Our critics praise and pan your pictures
Adorama Learning Center Editors
August 18, 2010
“I see here a great image within a good one.” —Mark Lent
Photo © Jennifer Jones, Lake Havasu City, AZ. Gear: Sony Alpha 100, Sony 18-70mm f/3.5-5.6 lens, handheld, no flash. Exposure: f/6.3, shutter speed not recorded, ISO 1600; metered in Program mode using pattern metering. Photoshop used to remove stage markings from the floor.
Photographer’s statement: “I basically I am an outdoor photographer. I was asked to join another photographer at a ballet rehearsal and decided to accept the invitation. I chose this particular photo because I thought it was rather elegant, and felt that the closed eyes of the lady actually enhanced the overall effect.”
Our critics say…
Jack Howard: This is a very good example of making the most of a non-controlled situation. And by non-controlled, I mean that in the sense that the photographer is not the director and is beholden to the stage manager, the lighting crew, the choreographer and so on. In other words, it is controlled situation, but the photographer is not the one in control. The triangle composition of the three dancers has great assymmetrical balance, and the skin and costume tones are right where they should be. But again, the photographer is beholden to that dim, flat stage lighting, which makes the subjects appear very one dimensional–almost like cardboard cut-outs. For reportage taken during a performance, this is a fine example of the genre (of course, for publication in most newspapers and magazines, the post-production cloning would be a no-no.)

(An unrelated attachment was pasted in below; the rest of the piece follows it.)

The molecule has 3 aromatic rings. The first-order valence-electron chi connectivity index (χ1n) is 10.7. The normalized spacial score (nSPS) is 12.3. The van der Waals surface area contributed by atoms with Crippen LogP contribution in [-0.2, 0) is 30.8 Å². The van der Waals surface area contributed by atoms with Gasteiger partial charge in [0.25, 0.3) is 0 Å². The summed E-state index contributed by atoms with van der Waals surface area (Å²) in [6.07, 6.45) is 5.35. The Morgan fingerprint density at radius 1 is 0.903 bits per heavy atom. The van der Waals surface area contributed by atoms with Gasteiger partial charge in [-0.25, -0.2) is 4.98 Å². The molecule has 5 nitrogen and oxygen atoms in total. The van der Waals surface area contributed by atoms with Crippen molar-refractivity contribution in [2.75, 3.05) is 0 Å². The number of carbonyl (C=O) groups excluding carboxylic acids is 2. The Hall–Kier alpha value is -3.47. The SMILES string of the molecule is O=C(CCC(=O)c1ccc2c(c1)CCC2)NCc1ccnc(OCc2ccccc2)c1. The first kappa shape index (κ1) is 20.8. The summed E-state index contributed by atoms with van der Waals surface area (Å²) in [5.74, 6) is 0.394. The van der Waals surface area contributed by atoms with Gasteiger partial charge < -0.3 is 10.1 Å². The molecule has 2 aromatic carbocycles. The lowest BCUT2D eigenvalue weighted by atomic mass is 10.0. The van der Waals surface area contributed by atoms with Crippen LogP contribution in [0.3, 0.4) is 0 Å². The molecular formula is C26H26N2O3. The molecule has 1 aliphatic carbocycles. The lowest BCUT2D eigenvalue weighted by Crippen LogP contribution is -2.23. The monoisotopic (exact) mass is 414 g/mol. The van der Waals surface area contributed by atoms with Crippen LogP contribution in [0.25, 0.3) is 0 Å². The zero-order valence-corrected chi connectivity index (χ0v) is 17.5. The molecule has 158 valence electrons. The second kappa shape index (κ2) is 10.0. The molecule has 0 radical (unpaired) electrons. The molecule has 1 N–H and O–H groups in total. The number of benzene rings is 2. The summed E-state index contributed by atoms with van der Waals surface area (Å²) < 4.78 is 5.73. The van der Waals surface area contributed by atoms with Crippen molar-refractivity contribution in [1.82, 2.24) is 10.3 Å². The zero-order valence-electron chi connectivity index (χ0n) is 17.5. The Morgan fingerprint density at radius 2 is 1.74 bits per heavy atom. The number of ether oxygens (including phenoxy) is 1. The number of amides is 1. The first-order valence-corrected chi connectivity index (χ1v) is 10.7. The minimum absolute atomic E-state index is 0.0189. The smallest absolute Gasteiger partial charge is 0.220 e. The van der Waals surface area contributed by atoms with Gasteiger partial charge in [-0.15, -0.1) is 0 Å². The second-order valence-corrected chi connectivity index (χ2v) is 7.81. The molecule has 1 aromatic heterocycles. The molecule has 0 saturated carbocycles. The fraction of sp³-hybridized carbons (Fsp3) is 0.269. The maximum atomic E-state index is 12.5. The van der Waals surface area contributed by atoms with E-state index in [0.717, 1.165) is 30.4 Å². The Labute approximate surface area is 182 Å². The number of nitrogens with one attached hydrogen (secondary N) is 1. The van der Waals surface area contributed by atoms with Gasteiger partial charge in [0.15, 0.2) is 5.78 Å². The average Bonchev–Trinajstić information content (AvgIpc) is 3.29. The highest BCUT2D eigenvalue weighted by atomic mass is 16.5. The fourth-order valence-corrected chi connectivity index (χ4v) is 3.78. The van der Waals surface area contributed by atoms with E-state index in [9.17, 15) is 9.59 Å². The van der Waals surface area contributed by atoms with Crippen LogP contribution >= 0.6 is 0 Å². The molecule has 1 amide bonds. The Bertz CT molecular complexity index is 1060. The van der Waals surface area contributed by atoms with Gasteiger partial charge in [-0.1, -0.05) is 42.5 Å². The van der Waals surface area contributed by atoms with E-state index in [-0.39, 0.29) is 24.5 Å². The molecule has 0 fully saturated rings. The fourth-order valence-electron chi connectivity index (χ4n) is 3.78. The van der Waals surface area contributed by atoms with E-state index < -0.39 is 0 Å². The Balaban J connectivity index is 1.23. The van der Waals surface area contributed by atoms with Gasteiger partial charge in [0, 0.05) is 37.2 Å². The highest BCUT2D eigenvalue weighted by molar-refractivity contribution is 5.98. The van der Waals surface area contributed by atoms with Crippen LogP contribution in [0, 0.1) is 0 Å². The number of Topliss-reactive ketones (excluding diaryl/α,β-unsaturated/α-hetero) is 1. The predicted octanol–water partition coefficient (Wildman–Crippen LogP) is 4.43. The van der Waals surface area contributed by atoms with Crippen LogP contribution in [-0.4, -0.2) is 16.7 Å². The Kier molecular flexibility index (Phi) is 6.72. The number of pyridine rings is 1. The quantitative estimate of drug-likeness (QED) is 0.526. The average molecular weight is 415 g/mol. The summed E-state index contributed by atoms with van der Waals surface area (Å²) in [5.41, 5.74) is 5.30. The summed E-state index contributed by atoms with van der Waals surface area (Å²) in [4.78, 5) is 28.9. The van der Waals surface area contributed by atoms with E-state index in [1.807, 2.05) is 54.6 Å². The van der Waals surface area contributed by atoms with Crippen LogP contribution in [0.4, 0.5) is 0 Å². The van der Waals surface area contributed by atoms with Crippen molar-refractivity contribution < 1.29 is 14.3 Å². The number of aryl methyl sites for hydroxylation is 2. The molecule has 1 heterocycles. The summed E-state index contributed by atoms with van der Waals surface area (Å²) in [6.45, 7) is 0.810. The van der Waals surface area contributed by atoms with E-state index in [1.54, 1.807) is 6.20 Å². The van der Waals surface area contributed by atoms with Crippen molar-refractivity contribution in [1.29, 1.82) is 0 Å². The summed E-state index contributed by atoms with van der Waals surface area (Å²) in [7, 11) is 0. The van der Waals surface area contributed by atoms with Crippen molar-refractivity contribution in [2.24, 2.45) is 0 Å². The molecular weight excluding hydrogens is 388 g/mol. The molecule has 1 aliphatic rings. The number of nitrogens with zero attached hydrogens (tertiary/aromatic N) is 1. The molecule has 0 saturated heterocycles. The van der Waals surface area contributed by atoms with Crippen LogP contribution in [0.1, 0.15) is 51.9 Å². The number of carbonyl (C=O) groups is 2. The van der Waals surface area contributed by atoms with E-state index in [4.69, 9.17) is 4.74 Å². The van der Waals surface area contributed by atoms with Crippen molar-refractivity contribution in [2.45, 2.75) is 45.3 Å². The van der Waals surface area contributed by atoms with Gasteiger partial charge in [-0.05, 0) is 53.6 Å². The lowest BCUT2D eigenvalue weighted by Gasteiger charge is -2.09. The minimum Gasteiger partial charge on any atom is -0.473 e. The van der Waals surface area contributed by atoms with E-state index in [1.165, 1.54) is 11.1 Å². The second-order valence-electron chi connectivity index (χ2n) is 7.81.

Mason Resnick: I am somewhat bothered by the dancer facing away; I might have zoomed in on the two figures facing towards the camera and shifted slightly to the right to cut out the woman on the right. I agree with Jack that the photographer did well with a situation over which he had little control. That said, some pre-performance preparation would have helped, like discussing potential shooting situations with the choreographer, who would surely have insights into when and where the most dramatic or visually appealing moments might take place during the performance.
Mark Lent: I see here a great image within a good one. The cropping is somewhat loose, and if I were shooting this image, I would make a vertical of the two women on the left and completely crop the person facing out of the frame from the image. By cropping more tightly, you add detail and interest to the two that are there, and faces are always great for these kinds of images. By including the girl facing away from the camera, you add negative space and empty space above her, which adds nothing to the image compositionally. On the upside, I think the noise and post work are very well done. An interesting image, but it needs tweaking.
What do you think? Leave a comment!